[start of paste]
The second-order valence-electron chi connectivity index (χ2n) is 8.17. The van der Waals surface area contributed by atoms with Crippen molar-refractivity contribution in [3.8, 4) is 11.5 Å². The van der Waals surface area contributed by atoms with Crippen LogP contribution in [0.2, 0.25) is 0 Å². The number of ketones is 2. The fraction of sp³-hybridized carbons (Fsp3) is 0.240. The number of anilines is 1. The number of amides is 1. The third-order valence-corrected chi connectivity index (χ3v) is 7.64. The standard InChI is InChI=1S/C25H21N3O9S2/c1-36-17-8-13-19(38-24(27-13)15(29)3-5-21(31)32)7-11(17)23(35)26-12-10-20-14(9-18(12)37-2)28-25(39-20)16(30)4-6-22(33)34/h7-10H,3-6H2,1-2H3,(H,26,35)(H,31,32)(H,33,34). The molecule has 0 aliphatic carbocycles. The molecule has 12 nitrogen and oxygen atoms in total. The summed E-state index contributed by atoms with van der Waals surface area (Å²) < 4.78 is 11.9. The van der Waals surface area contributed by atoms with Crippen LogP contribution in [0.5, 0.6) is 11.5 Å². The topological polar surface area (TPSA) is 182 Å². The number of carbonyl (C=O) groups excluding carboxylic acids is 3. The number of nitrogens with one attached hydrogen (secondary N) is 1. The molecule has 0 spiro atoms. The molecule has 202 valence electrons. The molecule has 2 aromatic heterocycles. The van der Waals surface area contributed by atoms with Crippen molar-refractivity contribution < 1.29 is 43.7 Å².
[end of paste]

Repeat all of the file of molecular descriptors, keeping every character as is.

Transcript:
The second-order valence-electron chi connectivity index (χ2n) is 8.17. The van der Waals surface area contributed by atoms with Crippen molar-refractivity contribution in [3.8, 4) is 11.5 Å². The van der Waals surface area contributed by atoms with Crippen LogP contribution in [0.2, 0.25) is 0 Å². The number of ketones is 2. The fraction of sp³-hybridized carbons (Fsp3) is 0.240. The number of anilines is 1. The number of amides is 1. The third-order valence-corrected chi connectivity index (χ3v) is 7.64. The standard InChI is InChI=1S/C25H21N3O9S2/c1-36-17-8-13-19(38-24(27-13)15(29)3-5-21(31)32)7-11(17)23(35)26-12-10-20-14(9-18(12)37-2)28-25(39-20)16(30)4-6-22(33)34/h7-10H,3-6H2,1-2H3,(H,26,35)(H,31,32)(H,33,34). The molecule has 0 aliphatic carbocycles. The molecule has 12 nitrogen and oxygen atoms in total. The summed E-state index contributed by atoms with van der Waals surface area (Å²) < 4.78 is 11.9. The van der Waals surface area contributed by atoms with Crippen LogP contribution in [0.5, 0.6) is 11.5 Å². The topological polar surface area (TPSA) is 182 Å². The number of carbonyl (C=O) groups excluding carboxylic acids is 3. The number of nitrogens with one attached hydrogen (secondary N) is 1. The molecule has 0 spiro atoms. The molecule has 202 valence electrons. The molecule has 2 aromatic heterocycles. The van der Waals surface area contributed by atoms with Crippen molar-refractivity contribution < 1.29 is 43.7 Å².